cable forming simulation

The software representation, ‘Blox’: each coloured block is a loom manufacturing job.

It worked pretty well. In fact, the approach won me a minor award: best applied research in industry at the ICMR 2004 conference (Farr et al, 2004). But here’s the thing: companies don’t like unfamiliar software tools. You can perform a one-off simulation exercise and make recommendations in a report, and everybody’s happy, but actually getting a tool into regular usage in a company is much harder. I installed the software on a PC and placed it with the partner, wrote a manual, gave training… and they returned it a few months later. It seems it just didn’t ‘take’. But they kept the shirt box and the wooden boxes.

Sometimes, it seems, you don’t need a fancy computer system telling you what to do; just a real-world tool that everybody can understand, and a bit of common sense.

 

Reference:

Farr R, Hodgson A and Gindy N (2004) “A highly interactive user interface for work scheduling” Proceedings of the 2nd International Conference on Manufacturing Research (ICMR 2004) 7–9 September 2004, Sheffield Hallam University, UK

All at Sea

There’s a nice piece in the BBC news this week about the ‘Tjipetir mystery’: tablets of a strange rubbery material washing up on beaches all around Europe, each with ‘TJIPETIR’ embossed on one side.

Mysterious ‘TJIPETIR’ tablet

Mysterious ‘TJIPETIR’ tablet

It isn’t a viral marketing campaign for some new Dot Com (incidentally, don’t bother: tjipetir.com is already registered) nor a message from the occupants of flying saucers. In fact, Tjipetir is the name of an Indonesian rubber plantation, and these were slabs of raw material. They are believed to be gutta-percha, a latex material collected as sap from a family of trees, later edged out by the emergence of plastics such as Bakelite.

The suspected source of the strange tablets is the wreck of a Japanese liner, the Miyazaki Maru, sunk by a German U-boat in 1917. A recent salvage operation appears to have dislodged a number of the tablets, allowing them to float free and find their way onto beaches a thousand miles apart.

Twenty-five years, it is said, is all it takes for a piece of flotsam to circle the globe. This power of the tide was once harnessed to keep a remote Scottish community connected with the rest of Britain: the people of St Kilda would construct “mail boats” from just about anything that would float, plus a watertight tin or bottle, containing letters. This would be flung into the sea, and left to take its chances. Included was some money, to pay the postage when the letter was recovered and put into the mail system. In a more honest age, about two thirds of the letters sent this way found their mark.

St Kilda Mail Boat

St Kilda Mail Boat (Glasgow Museums Photo Library)

Then there’s Perranporth in Cornwall: the beach where Lego bricks keep washing up. Seventeen years ago, a freak wave caused the container ship Tokio Express to lose 62 shipping containers from its deck, while about 20 miles off Land’s End. One of the containers held 4,756,940 Lego pieces, and many of them have floated free. Although they’ve been a little bit abraded by the action of sand and wave, children (and others) love collecting them.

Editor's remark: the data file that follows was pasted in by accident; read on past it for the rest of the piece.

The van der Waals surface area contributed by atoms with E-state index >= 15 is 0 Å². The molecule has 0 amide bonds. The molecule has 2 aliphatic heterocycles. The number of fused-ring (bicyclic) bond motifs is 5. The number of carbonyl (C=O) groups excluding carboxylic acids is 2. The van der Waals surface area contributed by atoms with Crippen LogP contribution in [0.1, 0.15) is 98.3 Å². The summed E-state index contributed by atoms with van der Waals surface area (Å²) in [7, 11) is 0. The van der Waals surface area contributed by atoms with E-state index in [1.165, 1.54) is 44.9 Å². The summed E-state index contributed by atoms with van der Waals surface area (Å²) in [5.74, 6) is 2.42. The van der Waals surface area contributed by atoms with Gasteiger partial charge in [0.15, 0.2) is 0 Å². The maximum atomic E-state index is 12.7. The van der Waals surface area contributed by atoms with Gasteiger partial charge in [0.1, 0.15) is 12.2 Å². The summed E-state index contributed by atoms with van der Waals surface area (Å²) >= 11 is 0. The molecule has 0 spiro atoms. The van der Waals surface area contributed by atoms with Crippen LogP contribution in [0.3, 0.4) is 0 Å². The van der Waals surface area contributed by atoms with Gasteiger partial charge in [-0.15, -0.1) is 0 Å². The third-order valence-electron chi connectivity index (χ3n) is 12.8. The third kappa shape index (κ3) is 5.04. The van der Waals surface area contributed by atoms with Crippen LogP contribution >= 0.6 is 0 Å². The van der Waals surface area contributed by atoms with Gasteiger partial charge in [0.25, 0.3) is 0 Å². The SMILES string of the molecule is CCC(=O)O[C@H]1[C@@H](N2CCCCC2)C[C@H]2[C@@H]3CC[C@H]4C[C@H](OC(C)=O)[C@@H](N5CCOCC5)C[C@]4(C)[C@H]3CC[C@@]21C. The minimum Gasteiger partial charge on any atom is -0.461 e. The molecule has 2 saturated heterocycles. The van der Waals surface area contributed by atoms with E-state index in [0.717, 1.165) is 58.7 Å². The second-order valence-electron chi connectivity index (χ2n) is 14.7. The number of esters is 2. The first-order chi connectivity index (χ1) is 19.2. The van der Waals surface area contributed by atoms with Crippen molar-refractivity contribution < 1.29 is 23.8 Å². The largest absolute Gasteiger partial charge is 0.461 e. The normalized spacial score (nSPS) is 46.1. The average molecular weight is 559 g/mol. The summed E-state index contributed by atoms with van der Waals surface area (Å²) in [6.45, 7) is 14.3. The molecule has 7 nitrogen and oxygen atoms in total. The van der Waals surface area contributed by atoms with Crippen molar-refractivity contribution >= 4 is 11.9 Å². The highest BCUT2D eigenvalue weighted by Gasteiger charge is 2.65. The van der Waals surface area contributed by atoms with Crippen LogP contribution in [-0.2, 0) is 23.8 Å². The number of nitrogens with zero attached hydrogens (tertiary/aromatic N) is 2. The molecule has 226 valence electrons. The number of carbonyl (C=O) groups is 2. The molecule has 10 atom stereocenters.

Lego flotsam

Assorted Lego pieces found on the beach (‘Lego Lost at Sea’ Facebook group)

Plastics are incredibly useful: can you imagine modern life without them? I can’t… but when they end up in the sea, their durability and low density are no longer an asset, but a curse. Stepping up to deal with that curse is Boyan Slat. He might look as if he ought to be smuggling a priceless ring into Mordor in a Peter Jackson movie, but the Dutch youngster’s quest is probably harder: he wants to rid the world’s oceans of plastic waste. A lot of young people have expressed a desire to tackle environmental problems, and made this the subject of a school project… but how many went on to raise $2 million to fund a programme of experiments? At 18 years old, he was a pretty persuasive speaker, too.

Boyan Slat

Boyan Slat (theoceancleanup.com)

Boyan Slat’s proposed approach features a floating boom, mid-ocean, tethered to the seabed. The vortices of water responsible for concentrating the floating garbage into mid-ocean patches – gyres – will deliver plastic waste into his boom system without any need to sail up and down, collecting it. Just as the current was employed on St Kilda to send the mail on its way, it obligingly delivers the waste with no energy required.

Not everybody thinks this is the best solution. For example, some say that the price of the mid-ocean garbage collector could better be spent on preventing plastics ending up in the ocean in the first place. (It’s estimated that a tenth of the 288 million tonnes of plastic products made every year end up in the sea.) Others point out that although there’s a lot of plastic waste, much of it is microscopic, and not all of it is at the surface, as plastic waste is found throughout the water column, and on the seabed.

The approach remains controversial, but do you know what I’ve learned? The smallest good deed is better than the greatest good intention. It might not be perfect, but it’s happening. How many other teenagers could you name who secured the involvement of seventy engineers and scientists, to produce a 530-page proposal for an environmental project? Experiments continue, and the first platform for the North Atlantic gyre should be ready by 2020.

Conceptual rendering of the ocean cleanup system

Concept of Slat’s system (theoceancleanup.com)

In a climate of environmental doom and gloom, where people despair about “the world we’re leaving to future generations”, the first of those generations has come out fighting.